A meaningful conversation about Joseph Stalin makes sense only in the context of Russian history. However dramatic and intricate the latter might be in the 20th century, there is no way to cross out the industrial and cultural breakthroughs of the 1930s, the victory in World War II and the country’s reconstruction from postwar ruins between 1945 and 1953 amid conditions of a new threat. Whether anyone likes it or not, Stalin cannot be torn away from these obvious achievements.

  • 7 july 2010

    Russia: Politics and History

    (1)

    The ruinous consequences of history politics in Russia may be much tougher than in other countries: the weaker pluralism and democracy, the fewer opportunities society and the guild of historians have to resist history politics. If interference of politics in history continues to develop at such a fast rate and in the same vein as in the past two or three years, Russia will suffer a major setback.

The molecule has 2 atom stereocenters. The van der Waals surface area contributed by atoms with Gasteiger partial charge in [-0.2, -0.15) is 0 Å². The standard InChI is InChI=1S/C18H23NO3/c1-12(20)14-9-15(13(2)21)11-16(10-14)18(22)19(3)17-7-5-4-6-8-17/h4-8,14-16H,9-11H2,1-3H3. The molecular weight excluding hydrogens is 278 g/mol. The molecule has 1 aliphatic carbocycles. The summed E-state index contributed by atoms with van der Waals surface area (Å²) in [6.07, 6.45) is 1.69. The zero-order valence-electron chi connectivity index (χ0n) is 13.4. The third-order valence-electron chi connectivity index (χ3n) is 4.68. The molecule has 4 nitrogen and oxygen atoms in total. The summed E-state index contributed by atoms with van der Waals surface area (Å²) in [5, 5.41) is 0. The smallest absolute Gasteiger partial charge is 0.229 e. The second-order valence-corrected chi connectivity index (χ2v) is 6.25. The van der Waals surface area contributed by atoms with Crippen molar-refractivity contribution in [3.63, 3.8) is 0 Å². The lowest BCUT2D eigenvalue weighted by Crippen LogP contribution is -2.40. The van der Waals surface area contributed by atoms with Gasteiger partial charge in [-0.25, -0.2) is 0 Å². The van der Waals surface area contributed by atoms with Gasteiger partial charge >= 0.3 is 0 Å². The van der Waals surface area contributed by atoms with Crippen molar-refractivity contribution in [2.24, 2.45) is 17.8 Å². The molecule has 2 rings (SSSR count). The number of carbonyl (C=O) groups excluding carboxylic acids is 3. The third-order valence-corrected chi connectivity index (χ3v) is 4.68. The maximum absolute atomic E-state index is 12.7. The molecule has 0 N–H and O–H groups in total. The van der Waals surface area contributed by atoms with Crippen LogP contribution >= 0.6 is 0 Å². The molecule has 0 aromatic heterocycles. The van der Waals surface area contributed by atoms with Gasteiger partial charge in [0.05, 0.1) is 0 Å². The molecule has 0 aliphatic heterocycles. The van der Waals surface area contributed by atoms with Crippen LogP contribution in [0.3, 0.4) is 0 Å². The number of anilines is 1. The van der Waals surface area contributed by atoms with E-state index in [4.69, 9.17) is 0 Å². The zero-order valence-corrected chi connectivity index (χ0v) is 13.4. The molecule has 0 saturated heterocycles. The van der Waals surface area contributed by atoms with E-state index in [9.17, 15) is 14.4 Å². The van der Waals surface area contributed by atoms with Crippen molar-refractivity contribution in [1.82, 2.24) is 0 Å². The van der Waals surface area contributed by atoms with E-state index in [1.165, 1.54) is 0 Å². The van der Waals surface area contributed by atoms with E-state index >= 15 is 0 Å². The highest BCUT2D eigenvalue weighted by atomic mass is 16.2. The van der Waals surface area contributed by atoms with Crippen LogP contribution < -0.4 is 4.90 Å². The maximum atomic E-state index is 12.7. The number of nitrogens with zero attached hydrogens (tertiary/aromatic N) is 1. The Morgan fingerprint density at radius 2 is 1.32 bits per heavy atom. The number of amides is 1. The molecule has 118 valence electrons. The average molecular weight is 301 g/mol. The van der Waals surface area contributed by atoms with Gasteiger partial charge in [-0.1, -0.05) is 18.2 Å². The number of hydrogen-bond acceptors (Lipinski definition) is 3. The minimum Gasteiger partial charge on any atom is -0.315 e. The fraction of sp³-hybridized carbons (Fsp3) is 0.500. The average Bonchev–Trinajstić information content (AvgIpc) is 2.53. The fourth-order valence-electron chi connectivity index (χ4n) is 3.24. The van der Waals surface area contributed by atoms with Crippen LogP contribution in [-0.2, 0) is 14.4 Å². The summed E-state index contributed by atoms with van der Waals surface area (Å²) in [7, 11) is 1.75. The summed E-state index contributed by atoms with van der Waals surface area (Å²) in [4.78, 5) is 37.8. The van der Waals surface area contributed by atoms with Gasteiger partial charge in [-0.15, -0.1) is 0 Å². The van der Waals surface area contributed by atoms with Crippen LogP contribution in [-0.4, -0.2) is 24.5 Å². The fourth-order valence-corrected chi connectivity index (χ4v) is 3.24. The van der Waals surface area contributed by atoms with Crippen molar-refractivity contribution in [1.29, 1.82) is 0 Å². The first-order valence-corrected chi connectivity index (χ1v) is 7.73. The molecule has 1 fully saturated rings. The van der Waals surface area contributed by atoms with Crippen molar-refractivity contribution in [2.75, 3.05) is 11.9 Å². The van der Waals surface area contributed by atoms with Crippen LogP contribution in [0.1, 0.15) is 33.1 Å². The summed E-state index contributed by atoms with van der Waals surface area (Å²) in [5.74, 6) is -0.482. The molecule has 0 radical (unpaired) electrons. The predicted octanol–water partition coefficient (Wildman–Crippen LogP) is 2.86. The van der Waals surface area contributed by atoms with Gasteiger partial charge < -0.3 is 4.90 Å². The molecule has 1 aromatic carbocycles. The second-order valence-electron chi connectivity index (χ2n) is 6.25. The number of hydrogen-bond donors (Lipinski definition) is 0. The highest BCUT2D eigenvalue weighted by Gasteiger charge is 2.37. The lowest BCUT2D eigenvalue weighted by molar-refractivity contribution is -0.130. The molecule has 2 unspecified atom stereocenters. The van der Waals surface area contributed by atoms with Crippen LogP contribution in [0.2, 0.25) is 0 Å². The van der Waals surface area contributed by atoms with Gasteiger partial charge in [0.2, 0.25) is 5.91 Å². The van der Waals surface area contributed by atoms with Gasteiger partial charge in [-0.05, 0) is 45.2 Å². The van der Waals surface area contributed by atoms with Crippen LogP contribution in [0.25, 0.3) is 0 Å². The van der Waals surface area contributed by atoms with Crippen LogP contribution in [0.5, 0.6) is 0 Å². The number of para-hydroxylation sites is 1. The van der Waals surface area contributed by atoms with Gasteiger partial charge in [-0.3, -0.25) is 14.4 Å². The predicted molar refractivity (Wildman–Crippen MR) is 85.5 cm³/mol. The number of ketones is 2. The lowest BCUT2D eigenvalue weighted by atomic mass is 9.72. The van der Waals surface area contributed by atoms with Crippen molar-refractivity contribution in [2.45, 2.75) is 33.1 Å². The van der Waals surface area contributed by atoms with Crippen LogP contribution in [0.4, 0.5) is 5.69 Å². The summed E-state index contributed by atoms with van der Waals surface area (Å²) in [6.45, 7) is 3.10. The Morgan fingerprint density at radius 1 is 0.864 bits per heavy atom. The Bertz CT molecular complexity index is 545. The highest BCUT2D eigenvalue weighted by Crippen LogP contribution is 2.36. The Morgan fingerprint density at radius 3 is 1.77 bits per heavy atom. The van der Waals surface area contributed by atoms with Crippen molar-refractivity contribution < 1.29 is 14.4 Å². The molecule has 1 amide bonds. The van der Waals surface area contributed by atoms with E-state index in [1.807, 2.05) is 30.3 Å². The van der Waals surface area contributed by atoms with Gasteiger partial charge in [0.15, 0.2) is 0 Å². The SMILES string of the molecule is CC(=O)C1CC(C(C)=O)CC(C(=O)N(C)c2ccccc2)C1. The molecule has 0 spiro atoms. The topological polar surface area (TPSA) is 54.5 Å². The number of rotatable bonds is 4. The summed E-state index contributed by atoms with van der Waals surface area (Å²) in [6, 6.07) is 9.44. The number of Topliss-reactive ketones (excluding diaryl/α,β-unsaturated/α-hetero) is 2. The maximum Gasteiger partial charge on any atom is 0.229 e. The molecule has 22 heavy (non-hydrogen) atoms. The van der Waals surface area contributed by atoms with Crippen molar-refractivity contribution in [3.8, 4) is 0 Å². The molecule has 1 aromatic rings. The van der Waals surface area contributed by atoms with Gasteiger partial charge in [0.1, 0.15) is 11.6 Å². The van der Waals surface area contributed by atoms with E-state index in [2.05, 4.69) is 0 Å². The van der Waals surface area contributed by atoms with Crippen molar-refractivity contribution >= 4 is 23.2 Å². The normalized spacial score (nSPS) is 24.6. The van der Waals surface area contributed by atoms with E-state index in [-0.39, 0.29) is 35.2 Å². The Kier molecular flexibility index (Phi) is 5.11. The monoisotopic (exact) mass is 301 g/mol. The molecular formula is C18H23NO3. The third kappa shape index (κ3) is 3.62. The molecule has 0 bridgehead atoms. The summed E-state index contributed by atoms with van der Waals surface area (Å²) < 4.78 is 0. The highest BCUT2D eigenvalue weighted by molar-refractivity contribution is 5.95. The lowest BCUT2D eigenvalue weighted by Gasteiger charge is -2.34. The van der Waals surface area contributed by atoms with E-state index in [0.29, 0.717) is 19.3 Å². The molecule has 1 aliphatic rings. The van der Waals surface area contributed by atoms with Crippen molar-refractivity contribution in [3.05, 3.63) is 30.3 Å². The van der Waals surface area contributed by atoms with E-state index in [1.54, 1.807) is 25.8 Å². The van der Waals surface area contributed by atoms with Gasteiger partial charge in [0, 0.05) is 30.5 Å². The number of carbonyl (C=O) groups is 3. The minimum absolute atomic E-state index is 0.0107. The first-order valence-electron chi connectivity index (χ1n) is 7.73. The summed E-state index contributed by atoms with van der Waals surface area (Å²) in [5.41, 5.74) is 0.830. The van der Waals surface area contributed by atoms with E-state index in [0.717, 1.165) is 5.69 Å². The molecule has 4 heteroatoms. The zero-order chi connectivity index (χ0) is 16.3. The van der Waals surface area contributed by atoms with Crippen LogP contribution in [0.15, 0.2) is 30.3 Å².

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Publisher's column

A Cold War: A Forecast for Tomorrow

Nuclear deterrence is the only reason why the world did not plunge into a nuclear conflict during the Cold War and is not sliding down that path now as we are living through a new Cold War which is even worse than the previous one.

Editor's column

Atlantic Drift: Russia and the U.S.-Europe Divide

Relations between Russia, Europe, and the United States are in flux as none is able or wants to maintain what it once had. An attempt to revive the Cold War paradigm has failed, and a new framework of relations has not formed. This state of uncertainty will most likely endure until each player achieves a measure of domestic stability.